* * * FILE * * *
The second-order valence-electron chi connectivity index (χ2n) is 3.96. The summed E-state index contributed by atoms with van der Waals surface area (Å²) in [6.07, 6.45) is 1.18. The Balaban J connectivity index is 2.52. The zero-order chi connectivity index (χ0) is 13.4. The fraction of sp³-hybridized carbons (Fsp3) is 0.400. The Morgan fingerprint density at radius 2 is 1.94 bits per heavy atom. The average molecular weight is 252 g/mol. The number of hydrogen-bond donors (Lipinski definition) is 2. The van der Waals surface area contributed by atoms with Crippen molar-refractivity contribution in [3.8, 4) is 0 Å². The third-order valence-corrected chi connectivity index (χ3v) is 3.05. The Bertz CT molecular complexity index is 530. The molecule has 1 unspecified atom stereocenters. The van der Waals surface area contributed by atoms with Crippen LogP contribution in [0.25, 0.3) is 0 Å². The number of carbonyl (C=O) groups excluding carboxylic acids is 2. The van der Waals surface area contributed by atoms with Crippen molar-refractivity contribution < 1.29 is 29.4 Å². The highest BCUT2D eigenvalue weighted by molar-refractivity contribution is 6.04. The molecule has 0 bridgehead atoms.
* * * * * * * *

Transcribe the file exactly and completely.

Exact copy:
The second-order valence-electron chi connectivity index (χ2n) is 3.96. The summed E-state index contributed by atoms with van der Waals surface area (Å²) in [6.07, 6.45) is 1.18. The Balaban J connectivity index is 2.52. The zero-order chi connectivity index (χ0) is 13.4. The fraction of sp³-hybridized carbons (Fsp3) is 0.400. The Morgan fingerprint density at radius 2 is 1.94 bits per heavy atom. The average molecular weight is 252 g/mol. The number of hydrogen-bond donors (Lipinski definition) is 2. The van der Waals surface area contributed by atoms with Crippen molar-refractivity contribution in [3.8, 4) is 0 Å². The third-order valence-corrected chi connectivity index (χ3v) is 3.05. The Bertz CT molecular complexity index is 530. The molecule has 1 unspecified atom stereocenters. The van der Waals surface area contributed by atoms with Crippen LogP contribution in [0.25, 0.3) is 0 Å². The number of carbonyl (C=O) groups excluding carboxylic acids is 2. The van der Waals surface area contributed by atoms with Crippen molar-refractivity contribution < 1.29 is 29.4 Å². The highest BCUT2D eigenvalue weighted by molar-refractivity contribution is 6.04. The molecule has 0 bridgehead atoms.